2. Results and Discussion

We synthesized multi-shaped Ag NPs with broad plasmon-enhanced absorption and applied them to DSSCs based on N719 dye. We fabricated the DSSCs based on a layer-by-layer structure with multi-shaped Ag and Au NPs by poly (4-vinylpyridine) (P4VP) (Figure 1) [19]. First, the TiO2 blocking layer was coated on the fluorine-doped tin oxide (FTO) glass (Figure 1a). The mesoporous TiO2 layer was coated using the doctor-blade technique, which became the first TiO2 layer (Figure 1b). The P4VP was coated on a mesoporous TiO2 layer (Figure 1c). Then, multi-shaped Ag NPs were immobilized on the first TiO2 layer coated with the P4VP, which became the first plasmonic layer (Figure 1d). The mesoporous TiO2 layer was also coated using the doctor-blade technique, which became the second TiO2 layer, and P4VP was recoated on the second TiO2 layer (Figure 1e). Subsequently, Au NPs were immobilized on the second TiO2 layer with the P4VP, which became the second plasmonic layer (Figure 1f). Finally, the scattering layer was coated using the doctor-blade technique, and the DSSCs were fabricated with an electrolyte and a counter-electrode after the removal of the P4VP by sintering (Figure 1g). To confirm that the layer-by-layer structure was maintained in DSSCs, the cross-section image of SEM was obtained from photoanode of DSSC. The thicknesses of the first TiO2 layer (Figure S1, bottom), second TiO2 layer (Figure S1, middle), and the scattering layer (Figure S1, top) were 5.44 μm, 4.83 μm, and 5.67 μm, respectively. The existence of Ag and Au NPs in the TiO2 film was confirmed by the EDX spectra, as shown in Figure S2.
Figure 2 shows transmittance electron microscope (TEM) images of the synthesized spherical Ag NPs, multi-shaped Ag NPs, and Au NPs. The spherical Ag NPs (average size: 29 ± 1.8 nm) were prepared following a well-known seed-growth method (Figure 2a). The multi-shaped Ag NPs were prepared following a simple one-step seed-mediated process that yielded spherical, rod, and triangle shapes (Figure 2b). The Au NPs (average size: 19 ± 1.5 nm) were prepared following the Turkevich method (Figure 2c). The size distribution histograms of Ag and Au NPs are as shown in Figure S3.
Figure 3 shows the UV-VIS spectra of the spherical Ag NPs, multi-shaped Ag NPs, Au NPs, and N719 dye. N719 dye had two absorption bands which are an absorption band at higher energy (393 nm) with a 107 nm FWHM, λ1 and an absorption band at lower energy (533 nm) with a 108 nm FWHM, λ2. The UV-VIS spectra of the spherical Ag NPs exhibited a maximum absorption wavelength, λmax, of about 400 nm, which was matched by the λ1 of the N719 dye, and the FWHM of the spherical Ag NPs (61 nm) was narrower than that of the λ1 of the N719 dye. Meanwhile, the UV-VIS spectra of multi-shaped Ag NPs exhibited a λmax of about 420 nm, which overlapped with the λ1 of the N719 dye, and the FWHM of multi-shaped Ag NPs (121 nm) was broader than the λ1 of the N719 dye. To study the plasmon-enhanced effect, the spherical Ag NPs (λmax of about 400 nm) or multi-shaped Ag NPs (λmax of about 420 nm) were introduced on the DSSCs as the first plasmonic layer overlapped with the λ1 of the N719 dye. Moreover, to improve the PCE of the DSSCs, Au NPs were introduced on the DSSCs as the second plasmonic layer. The size of the Au NPs was about 19 nm, and the λmax was 520 nm, which overlapped with the λ2 of the N719 dye. Although 5 nm Au NPs exhibited better results in DSSCs [20,21], the λmax of plasmonic NPs should also be considered. The λmax of Au (19 nm) and Ag (29 nm) NPs are 524 nm and 400 nm, respectively, which show a quiet significant spectral overlap with two absorption bands of N719 dye (533 nm and 393 nm). In a layer-by-layer structure, the localized surface plasmon resonance (LSPR) field distributions of Au and Ag NPs under the excitation at their plasmon wavelengths were simulated by the finite difference time-domain (FDTD) method, as shown in Figure S4. The simulation showed the existence of the local field enhancement of Au and Ag NPs in the layer-by-layer structure.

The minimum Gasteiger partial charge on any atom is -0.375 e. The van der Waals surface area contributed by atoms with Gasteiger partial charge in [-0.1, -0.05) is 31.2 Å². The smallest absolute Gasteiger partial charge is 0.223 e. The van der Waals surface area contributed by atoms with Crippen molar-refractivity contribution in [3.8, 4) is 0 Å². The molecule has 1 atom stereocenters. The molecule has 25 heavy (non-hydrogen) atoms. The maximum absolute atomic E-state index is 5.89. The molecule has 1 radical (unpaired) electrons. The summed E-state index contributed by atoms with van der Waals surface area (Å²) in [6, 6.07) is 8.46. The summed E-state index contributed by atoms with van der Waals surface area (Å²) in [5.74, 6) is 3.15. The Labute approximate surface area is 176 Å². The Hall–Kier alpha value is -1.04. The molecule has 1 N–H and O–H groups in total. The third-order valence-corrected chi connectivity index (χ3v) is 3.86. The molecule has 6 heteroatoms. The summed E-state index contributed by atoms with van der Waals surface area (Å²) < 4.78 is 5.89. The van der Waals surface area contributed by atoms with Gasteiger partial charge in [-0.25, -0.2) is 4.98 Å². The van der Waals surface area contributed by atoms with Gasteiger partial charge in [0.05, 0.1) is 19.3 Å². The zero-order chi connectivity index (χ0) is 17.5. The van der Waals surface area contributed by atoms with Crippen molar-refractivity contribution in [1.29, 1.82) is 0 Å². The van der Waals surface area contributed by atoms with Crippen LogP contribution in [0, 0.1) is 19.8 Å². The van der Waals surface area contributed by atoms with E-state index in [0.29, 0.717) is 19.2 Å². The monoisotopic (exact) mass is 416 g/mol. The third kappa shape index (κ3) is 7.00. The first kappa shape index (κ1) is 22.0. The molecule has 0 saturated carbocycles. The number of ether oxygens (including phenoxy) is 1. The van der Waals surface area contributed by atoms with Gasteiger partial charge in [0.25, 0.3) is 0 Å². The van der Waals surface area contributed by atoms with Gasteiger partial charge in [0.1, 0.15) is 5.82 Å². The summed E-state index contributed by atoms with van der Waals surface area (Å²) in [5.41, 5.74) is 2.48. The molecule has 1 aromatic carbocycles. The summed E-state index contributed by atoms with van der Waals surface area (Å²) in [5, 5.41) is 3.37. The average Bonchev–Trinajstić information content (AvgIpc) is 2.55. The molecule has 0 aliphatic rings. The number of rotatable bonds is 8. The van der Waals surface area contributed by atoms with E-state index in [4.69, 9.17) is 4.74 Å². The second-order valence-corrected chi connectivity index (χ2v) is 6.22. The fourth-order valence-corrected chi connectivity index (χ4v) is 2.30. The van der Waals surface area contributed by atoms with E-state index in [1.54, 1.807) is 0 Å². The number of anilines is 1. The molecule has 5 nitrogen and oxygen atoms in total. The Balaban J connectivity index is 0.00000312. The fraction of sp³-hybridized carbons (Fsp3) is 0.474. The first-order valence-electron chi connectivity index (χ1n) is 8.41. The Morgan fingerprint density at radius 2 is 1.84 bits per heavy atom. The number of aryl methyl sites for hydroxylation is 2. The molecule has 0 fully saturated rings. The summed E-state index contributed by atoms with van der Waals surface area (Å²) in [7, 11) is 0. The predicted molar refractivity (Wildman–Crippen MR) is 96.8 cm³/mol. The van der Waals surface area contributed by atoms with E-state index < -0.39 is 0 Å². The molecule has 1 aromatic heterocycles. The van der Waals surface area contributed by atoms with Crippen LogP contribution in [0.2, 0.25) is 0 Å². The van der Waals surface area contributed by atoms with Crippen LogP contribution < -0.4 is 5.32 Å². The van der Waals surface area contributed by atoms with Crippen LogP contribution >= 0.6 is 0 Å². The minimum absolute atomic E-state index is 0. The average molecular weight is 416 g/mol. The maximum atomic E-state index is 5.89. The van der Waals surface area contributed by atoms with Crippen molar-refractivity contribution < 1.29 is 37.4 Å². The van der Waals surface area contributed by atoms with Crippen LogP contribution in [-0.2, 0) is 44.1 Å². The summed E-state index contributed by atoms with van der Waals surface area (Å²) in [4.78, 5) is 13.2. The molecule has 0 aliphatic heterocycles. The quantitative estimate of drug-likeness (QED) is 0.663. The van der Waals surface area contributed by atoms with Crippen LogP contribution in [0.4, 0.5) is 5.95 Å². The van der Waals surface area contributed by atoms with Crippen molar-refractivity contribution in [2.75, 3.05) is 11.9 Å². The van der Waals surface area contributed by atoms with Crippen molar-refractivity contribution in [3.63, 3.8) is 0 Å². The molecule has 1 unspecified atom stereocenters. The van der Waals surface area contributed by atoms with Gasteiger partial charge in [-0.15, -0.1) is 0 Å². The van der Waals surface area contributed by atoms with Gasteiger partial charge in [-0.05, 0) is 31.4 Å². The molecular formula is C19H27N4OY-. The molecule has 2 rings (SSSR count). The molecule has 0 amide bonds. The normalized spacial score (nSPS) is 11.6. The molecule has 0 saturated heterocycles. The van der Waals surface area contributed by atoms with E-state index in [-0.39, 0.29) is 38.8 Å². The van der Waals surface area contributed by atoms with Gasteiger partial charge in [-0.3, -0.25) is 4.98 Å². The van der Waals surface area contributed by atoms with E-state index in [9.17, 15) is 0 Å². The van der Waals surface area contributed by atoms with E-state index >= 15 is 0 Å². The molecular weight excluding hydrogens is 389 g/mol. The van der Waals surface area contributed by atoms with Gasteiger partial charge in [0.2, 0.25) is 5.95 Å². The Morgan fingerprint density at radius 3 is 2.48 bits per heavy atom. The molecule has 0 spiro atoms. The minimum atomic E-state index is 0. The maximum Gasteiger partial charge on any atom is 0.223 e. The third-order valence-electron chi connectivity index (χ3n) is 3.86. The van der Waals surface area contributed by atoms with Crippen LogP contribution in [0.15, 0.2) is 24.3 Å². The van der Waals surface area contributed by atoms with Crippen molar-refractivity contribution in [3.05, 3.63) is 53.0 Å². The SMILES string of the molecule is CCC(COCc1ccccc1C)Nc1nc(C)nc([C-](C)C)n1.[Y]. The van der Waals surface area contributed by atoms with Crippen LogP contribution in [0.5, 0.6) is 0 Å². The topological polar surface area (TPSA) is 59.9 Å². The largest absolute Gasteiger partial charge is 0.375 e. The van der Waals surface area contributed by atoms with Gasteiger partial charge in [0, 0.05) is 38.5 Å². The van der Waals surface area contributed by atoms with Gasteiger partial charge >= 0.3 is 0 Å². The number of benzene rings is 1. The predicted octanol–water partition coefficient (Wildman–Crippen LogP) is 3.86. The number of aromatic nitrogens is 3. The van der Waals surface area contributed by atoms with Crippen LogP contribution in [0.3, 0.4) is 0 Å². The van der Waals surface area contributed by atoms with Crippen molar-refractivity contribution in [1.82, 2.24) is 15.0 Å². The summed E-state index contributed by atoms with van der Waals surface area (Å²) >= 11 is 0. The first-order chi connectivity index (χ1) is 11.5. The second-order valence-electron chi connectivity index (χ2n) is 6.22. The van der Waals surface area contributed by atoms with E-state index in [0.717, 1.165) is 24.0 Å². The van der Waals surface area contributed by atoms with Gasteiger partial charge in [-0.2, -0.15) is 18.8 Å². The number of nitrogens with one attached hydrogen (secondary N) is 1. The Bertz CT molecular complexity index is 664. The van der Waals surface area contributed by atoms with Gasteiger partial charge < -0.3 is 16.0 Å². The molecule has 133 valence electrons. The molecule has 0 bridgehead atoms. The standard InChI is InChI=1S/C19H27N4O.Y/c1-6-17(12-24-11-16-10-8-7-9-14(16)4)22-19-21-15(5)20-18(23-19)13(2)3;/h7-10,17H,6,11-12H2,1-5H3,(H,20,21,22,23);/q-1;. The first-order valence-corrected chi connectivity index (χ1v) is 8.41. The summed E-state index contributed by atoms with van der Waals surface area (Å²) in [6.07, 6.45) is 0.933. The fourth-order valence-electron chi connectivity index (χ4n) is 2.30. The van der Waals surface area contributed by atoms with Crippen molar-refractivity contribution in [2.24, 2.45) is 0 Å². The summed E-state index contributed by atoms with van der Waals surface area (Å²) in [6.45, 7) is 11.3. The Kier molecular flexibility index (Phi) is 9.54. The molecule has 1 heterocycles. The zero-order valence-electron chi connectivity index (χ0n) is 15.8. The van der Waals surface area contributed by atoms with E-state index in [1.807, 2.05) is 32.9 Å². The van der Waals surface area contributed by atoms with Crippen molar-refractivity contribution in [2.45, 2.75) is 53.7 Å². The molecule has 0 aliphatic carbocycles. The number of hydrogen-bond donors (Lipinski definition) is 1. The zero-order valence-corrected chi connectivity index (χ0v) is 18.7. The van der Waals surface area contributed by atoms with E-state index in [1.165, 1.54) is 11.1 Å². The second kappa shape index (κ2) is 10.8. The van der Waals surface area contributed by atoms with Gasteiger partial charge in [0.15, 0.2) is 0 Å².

The current density-voltage (I-V) curves in Figure 4 were obtained from the DSSCs based on the layer-by-layer structure without or with spherical Ag NPs, multi-shaped Ag NPs, or Au NPs; the photovoltaic parameters are summarized in Table 1. To study the first plasmon-enhanced effect with spherical Ag NPs or multi-shaped Ag NPs, except the second plasmonic layer, three types of DSSCs based on the layer-by-layer structure were fabricated without metal NPs, with spherical Ag NPs, or with multi-shaped Ag NPs. For the DSSCs without metal NPs, the short-circuit current density (Jsc), open-circuit voltage (Voc), fill factor (ff), and PCE were 15.86 mA/cm2, 0.76 V, 0.70, and 8.44%, respectively. By including spherical Ag NPs, the DSSCs with spherical Ag NPs showed the improvement of PCE. The photovoltaic parameters were 16.58 mA/cm2, 0.76 V, 0.69, and 8.69%, respectively. Compared to the DSSCs without metal NPs, the PCE of the DSSCs with spherical Ag NPs increased by 2.96% due to the first plasmon-enhanced effect. For the DSSCs with multi-shaped Ag NPs, the photovoltaic parameters were 16.73 mA/cm2, 0.75 V, 0.71, and 8.91%, respectively. Compared to the DSSCs with spherical Ag NPs, the PCE of the DSSCs with multi-shaped Ag NPs increased by 2.53% due to the plasmon-enhanced effect that covered the broad wavelength range in the λ1 of N719 dye. The total enhancement of DSSCs based on the layer-by-layer structure with multi-shaped Ag NPs increased from 8.44% to 8.91%, corresponding to a 5.57% enhancement.